This template is meant to guide you in developing your own set of editorial guidelines. Having these in place will make life easier for all your content producers and editors. It might even make things easier for the people who post your content. Having guidelines in place will mean you don’t have to re-consider an issue over and over. And if you want to break a rule, you’ll have the thrill of knowing that’s what you’re doing.
I highly recommend that one person be the point person or managing editor for your website. That person will have the big picture view and be the point person to go to with questions. The editor can take care of pages like the 404 error page, the privacy notice, etc. that tend to be forgotten during site reviews. Just like a newspaper or magazine, a website is a regularly published medium which needs oversight. Consider if you have enough staff to create the website you need to meet your business goals. Perhaps your business is so small you need to find a way to take on all tasks.
Various models of staffing are possible. Here are just three.
|Minimal model||Second model||More optimal model|
If you don’t have a proofreader, determine who will be doing that task. Writers could do it for each other or the editor could do it. The person posting your content should know if you want him or her to correct typos or alert you to them. You don’t want your credibility questioned because you didn’t ask someone to proofread your document.
- Do content ideas need to be approved?
- Once a writing assignment has been given, how much latitude does the writer have with the content?
- Does the editor and/or proofreader need to sign off on a document before it is posted?
- Do different types of documents or content require different approvals?
Content needs to promote the goals of your site, whether those are to make a sale or inform or encourage an action. It needs to match the interests and needs of your audience and be written in a manner that your target audience will accept and enjoy.
- List only a handful.
- Be as detailed as you need. If you use personas, refer to them here.
- If you have an editorial calendar, place it here. Consider if one would help motivate your writers or keep them focused.
General content guidelines
- Be of interest to our audience or have a hook which will entice them to read.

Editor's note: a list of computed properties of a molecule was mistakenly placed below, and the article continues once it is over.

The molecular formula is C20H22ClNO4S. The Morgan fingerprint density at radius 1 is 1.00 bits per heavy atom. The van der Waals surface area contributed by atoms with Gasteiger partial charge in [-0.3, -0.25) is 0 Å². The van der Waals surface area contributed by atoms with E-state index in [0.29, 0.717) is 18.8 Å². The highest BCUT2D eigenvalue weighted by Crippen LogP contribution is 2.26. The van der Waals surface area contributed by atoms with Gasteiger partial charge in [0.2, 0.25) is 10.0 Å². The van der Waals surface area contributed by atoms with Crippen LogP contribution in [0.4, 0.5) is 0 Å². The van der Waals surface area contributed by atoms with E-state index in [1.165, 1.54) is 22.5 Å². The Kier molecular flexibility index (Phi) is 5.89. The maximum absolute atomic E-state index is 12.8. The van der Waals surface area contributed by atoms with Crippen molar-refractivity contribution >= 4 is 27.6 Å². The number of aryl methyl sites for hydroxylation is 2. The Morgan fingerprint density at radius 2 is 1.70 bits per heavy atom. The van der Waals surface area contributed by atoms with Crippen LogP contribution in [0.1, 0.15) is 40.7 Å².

- Be timely and relevant.
- Be useful to our audience. (Note: A joke or a chart could each be useful.)
- Be user friendly. (Easy to scan and to understand.)
- Present information in an original manner.
- Have a specific message. Multiple messages should go on separate pages.
- Content should be able to live on its own as its own page. If you’re separating a long article into multiple pages, consider that a reader might enter on page three. Make it easy for that reader and make it obvious that there are preceding pages.
- Consider include a value-added element or additional content. This might be a graphic, a video, a set of links, or an opportunity to signup for a newsletter, an inspirational quote.
- When will you post a PDF? Only for an article with multiple mathematical equations? Only for white papers your require viewers to register to receive? Do PDFs need to be coded for reading order or other accessibility issues? Do they require tables of content?
- When do you include a video? Are there requirements for the title or credit slides? Do you also post to YouTube?
- How should a slide show be formatter? Do you also post to SlideShare?
- Are forms produced and posted as PDFs, as Word forms, or are they taken care of by your technical staff?
Required page elements
Do you have an existing metadata schema or search engine optimization strategy? If so, refer to that here.
- Title. (This is what shows up in search results and at the top of the web browser.)
- Is the title always the same as your page heading? Does it always need to include an identified keyword from your search engine optimization campaign? Does it need to include your product name, your business name, a reference to media type, or other information?)
- Description of the page. (This information assists people in selecting your page in listing of search results. Make the viewer want to click on your link.)
- Do you have a set of categories or tags you need to identify (typically only for blog entries.)
Example of required elements.
- Date spelled out so people in the U.S. and in Europe will read it the same. Example: June 7, 2009.
- What type of content needs a date? Is a month and year sufficient?